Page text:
After fighting for months over control of historic First Presbyterian and its valuable downtown property, the church’s breakaway pastors are gone.
After a months-long fight over control of Seattle First Presbyterian and its valuable downtown property, the historic church is starting a new chapter. Gone are the married co-pastors, Jeff and Ellen Schulz, who led an attempt to separate the church — with its roughly $30 million in assets — from the regional body that long governed it.
The Schulzes vacated the premises, which stretches from Seventh to Eighth avenues along Spring Street, after court rulings failed to go their way.
In May, King County Superior Court Judge Mary Roberts issued an order declaring “no genuine issue of fact” that the church’s property is held in trust for the Presbyterian Church (U.S.A.)
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The order rebuffed the Schulzes’ view that a vote by the congregation in November to break away from the liberal-leaning denomination meant that the national organization no longer had authority over the church or its property.
And the order specified who did have rightful control of the church — not the Schulzes or the church trustees under their leadership but an “administrative commission” established by the Seattle Presbytery, the denomination’s regional body.
Yet the Schulzes did not leave immediately, according to Presbytery executive Scott Lumsden. Instead, they asked the state Supreme Court to review the order and to grant a stay pending that review.
The Supreme Court is still considering whether to grant a review, but in late July, it denied the request for a stay.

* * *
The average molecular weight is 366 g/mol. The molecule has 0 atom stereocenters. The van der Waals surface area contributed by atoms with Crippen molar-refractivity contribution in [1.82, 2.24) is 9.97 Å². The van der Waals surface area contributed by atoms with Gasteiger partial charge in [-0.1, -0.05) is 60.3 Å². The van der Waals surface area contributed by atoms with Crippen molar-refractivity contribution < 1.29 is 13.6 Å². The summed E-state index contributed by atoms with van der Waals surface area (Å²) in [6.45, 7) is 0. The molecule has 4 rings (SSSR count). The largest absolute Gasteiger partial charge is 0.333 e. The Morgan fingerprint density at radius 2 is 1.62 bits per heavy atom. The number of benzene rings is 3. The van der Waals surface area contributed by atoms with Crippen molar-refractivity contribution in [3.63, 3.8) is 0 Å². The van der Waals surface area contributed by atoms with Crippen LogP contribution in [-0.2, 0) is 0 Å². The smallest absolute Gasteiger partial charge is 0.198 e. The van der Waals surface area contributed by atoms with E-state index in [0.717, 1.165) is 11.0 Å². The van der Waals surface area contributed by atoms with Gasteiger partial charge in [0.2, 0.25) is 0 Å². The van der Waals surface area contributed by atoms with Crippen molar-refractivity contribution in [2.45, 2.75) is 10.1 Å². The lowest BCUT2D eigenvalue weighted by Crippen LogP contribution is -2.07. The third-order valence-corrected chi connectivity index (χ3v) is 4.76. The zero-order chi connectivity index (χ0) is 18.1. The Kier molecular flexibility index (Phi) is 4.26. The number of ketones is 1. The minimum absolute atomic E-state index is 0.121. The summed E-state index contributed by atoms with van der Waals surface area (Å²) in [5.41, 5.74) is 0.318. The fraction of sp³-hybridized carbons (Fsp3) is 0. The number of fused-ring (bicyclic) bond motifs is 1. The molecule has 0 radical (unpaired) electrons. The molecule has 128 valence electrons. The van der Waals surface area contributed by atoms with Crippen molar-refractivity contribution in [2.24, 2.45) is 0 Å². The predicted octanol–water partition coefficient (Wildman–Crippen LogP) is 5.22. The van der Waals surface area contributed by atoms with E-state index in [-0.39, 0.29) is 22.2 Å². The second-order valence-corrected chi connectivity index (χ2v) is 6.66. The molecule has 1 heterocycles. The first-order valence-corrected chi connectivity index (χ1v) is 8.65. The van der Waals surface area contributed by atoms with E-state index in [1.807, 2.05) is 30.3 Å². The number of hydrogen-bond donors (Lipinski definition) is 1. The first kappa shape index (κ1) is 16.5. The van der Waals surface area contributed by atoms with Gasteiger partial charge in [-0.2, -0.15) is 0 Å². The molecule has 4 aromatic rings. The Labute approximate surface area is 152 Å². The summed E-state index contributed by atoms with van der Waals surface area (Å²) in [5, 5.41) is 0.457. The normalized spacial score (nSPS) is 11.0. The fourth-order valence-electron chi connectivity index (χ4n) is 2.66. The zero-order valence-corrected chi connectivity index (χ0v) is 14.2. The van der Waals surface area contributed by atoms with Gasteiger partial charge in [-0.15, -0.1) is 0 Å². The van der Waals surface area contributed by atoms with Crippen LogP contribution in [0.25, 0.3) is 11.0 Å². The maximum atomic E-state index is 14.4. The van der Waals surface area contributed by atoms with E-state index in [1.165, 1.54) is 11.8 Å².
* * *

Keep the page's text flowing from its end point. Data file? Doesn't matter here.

The Schulzes were working on a redevelopment plan, which included residential and business space on church property, and they argued that leaving would allow the plan to proceed without their input. In his ruling, however, Supreme Court Deputy Commissioner Walter Burton said the redevelopment plan offered an “even more compelling” reason why the Presbytery needed to protect its interests in the property.
Soon after that ruling, the Schulzes left. They now appear to have started a new church.
“Since Seattle presbytery took control of our property, our friends at CCC (Central Community Church) have invited us to worship with them for the month of August, while we seek God’s guidance for what is next,” read a recent listing on the Facebook page of the Seattle First Mosaic Church, which lists Jeff Schulz as a contact.
Reached by phone, he declined to comment.
Still to be resolved in court: the Schulzes’ claim that Lumsden and the Presbytery defamed them with accusations of financial improprieties, including using church funds for repairs on their home, and a “pattern of intimidation and manipulation” among First Presbyterian members.
Seattle First Presbyterian, under a new pastor installed by the Presbytery, also has matters to resolve. “The road ahead is not clear,” said Rajat Parsad, a member who grew disaffected under the Schulzes and has recently resumed attending.
Only some 30 members are now worshipping there. “It’s more intimate. We sort of sit in a circle,” Parsad said. “We’re doing our best to try to rekindle what once was.”
But some things are likely to fundamentally change, including the existence of the modernist, 8,000-square-foot building that has housed the church and dotted the downtown landscape since 1962.
“I emphasize that (redevelopment) contracts have already been signed,” said Lumsden. The Presbytery is reviewing them.
But even if there were an out, Parsad speculated, the Presbytery may not be inclined to keep the building because of the expense of maintaining it. “Eventually, that building will come down,” he said.